Purists might argue that a Ford Mustang isn’t a true Mustang if it’s not a hair-on-fire tribute to Frank Bullitt and the Steve McQueen who played him in the famous movie that set the standard for cinematic car chases.
To be fair, Ford Motor has not tried very hard to dissuade us of the notion that a Mustang is a pure American muscle car, not some effete “European” sports car with a small displacement, forced-induction engine and lively responses. The thing is, Ford launched the latest generation Mustang (No. 6) with a turbocharged four-banger aimed at a global audience not obsessed with V-8s and displacement. And I just tested it.
As I did, my mind drifted to the countless Bullitt special editions I’ve run with over the years. Some years back, I drove a Bullitt up, down and around the same streets of San Francisco that witnessed Frank Bullitt’s shoot-out with thugs driving a nasty black 1968 Dodge Charger. It did not end well for them, nor for Bullitt’s 1968 Highland Green Mustang GT fastback with its thundering 390 cubic inch V-8 mated to a four-speed manual.
I have also been to a handful of Mustang revival and tributes, where I had the pleasure of swapping stories with those who worship at the Mustang alter. The most fevered of them wax eloquent about a list of other thundering versions of that original pony car – including the Mach 1, the Boss 302/429 and the Mustang Cobra, not to be confused with the Shelby Cobra. It’s a decades-long love affair.
But one also bumps into some who are less obsessive about smoking tires and howling V-8s. I’ve met those who marvel at the whole Mustang phenomenon, who argue something broader, that the Mustang in all its forms is central to the American car story.
Even so, I have from time to time heard that a Mustang isn’t a Mustang unless it has at least a 289 V-8 under the hood. I’m talking small-block V-8s, like that 289 and Chevy’s 283. If you came of driving age in the ‘60s and ‘70s, they’re magical.
The truth is, though, the 1964½ ‘Stang was launched with some pretty modest engines. The starter was a 170-cu-in (2.8-litre) six-cylinder, a perfectly appropriate powerplant for a 2+2 coupe based on the humble Ford Falcon. We’re talking 101 horsepower.
The first Mustang V-8 was a plain 260 cu-in V-8 rated at a 164 hp. Sure, the 289 came along quickly and it delivered 210 horsepower, while the upgraded six-cylinder jumped to 200 cu-in (3.3-litres) and a whopping 120 hp. But Ford has sold millions of V-6-powered ‘Stangs.
And a lot of four-cylinder ones, too. True, the Pinto-based Mustang II introduced in 1973 was an abomination, best forgotten. But this new 2020 Mustang coupe I’ve tested, with its high-performance, direct-injection Ecoboost four-cylinder (330 hp/350 lb-ft torque), six-speed manual, 265/40R Pirelli P Zero Corsa4 summer tires on wider 19×9.5-inch rims and a bunch of other cool bits as part of the $6,500 high performance package – well, it’s quite the bomb.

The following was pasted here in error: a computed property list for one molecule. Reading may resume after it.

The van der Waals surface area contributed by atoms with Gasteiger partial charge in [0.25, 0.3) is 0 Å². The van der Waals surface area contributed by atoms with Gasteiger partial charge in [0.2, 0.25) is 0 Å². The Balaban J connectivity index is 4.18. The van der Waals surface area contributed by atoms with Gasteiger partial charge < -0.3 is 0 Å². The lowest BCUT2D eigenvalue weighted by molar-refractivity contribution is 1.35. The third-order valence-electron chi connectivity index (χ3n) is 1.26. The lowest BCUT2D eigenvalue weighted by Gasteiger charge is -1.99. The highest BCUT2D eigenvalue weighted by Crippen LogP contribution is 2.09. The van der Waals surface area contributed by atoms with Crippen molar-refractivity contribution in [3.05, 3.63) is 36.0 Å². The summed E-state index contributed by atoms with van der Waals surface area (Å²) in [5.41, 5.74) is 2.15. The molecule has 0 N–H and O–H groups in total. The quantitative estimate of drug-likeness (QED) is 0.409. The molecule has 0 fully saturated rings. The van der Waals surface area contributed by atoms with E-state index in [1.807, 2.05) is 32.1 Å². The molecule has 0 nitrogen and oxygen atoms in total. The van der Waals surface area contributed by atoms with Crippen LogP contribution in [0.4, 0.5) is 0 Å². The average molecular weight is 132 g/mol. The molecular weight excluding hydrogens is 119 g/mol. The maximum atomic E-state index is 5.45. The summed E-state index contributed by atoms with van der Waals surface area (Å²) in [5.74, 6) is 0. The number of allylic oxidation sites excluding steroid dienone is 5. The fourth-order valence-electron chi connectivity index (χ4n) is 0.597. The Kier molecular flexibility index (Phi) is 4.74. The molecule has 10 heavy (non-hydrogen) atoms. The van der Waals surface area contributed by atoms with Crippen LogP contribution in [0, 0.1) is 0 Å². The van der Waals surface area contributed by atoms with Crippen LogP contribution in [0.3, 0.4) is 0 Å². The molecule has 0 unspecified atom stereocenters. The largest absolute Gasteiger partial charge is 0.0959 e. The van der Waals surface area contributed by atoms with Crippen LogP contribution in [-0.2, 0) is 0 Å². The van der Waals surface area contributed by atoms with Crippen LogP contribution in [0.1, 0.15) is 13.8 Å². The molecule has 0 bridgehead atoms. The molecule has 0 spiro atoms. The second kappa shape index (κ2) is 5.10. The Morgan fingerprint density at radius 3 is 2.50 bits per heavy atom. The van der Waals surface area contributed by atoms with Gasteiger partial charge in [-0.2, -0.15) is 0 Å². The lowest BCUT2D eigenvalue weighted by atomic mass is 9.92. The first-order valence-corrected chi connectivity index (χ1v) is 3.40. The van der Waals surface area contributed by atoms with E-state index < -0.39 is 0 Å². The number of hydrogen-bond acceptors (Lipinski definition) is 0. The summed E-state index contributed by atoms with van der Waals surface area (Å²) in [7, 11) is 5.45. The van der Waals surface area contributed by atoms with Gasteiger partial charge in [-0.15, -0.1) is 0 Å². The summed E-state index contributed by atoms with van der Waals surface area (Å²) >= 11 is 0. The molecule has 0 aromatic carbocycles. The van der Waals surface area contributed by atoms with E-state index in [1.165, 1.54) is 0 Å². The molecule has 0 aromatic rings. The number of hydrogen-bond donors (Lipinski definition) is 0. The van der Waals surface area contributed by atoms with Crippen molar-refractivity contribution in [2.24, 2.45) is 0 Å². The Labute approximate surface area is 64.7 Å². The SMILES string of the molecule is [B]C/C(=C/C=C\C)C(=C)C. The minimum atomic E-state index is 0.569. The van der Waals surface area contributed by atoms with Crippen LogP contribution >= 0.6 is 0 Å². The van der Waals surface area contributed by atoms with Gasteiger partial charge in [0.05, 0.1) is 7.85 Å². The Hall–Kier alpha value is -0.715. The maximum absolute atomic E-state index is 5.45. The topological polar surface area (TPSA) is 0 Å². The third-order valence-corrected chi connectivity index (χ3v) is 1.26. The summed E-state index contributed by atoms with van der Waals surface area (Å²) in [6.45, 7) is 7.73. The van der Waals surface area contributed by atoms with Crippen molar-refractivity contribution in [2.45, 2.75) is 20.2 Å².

True, that little engine (138 cu-in or 2.3 litres) doesn’t rumble at low speeds; sounds more like a sewing machine, to be honest. But once you dip into the throttle and starting rowing the gears, stretching as much as you can to the 6,500 rpm redline, the sounds get more interesting and the responses are terrific.
The performance package among other things stiffens the block and head with a high-tensile liner, a high-strength cast aluminum head and an improved ring pack. This is a serious motor with a stainless streel exhaust pushing through dual polished stainless tips. The final drive: a Torsen 3.35:1 limited-slip rear end. I expect that in the next few years, as the greening of the auto industry takes greater hold, this sort of motor will become a rarity, and very expensive.
For now, we have here not just a terrific motor, but also a very good gearbox, along with the right exhaust, wheels, tires and electrically-boosted rack-and-pinion steering. The four-wheel disc brakes with ABS (anti-lock braking) and electronic stability control allow you to manage your exuberance. Safely, no fuss. To be clear, Ford threw in some chassis bits from the GT, MagneRide® dampers and stiffer sway bars, too.
Honestly, if you want to appreciate this coupe, book a track day. As-tested, this full-on Mustang came in at $52,665 (including $550 for the Twister Orange paint) and I’d say it delivers full value, given the hardware, software and, I should mention, the sweet design. Sure, that’s about $50,000 more than the first-generation Mustang at launch, but as a performance car, that original was a poseur. Not this.
Okay, I wish Ford had spent a bit more on the front bucket seats, which lack the overall support and lateral hug for long drives and hard cornering. But I can’t really fault the cabin layout, nor the infotainment bits that really matter here in the age of smartphones.
As for you V-8 purists, give this ‘Stand a try before passing judgement.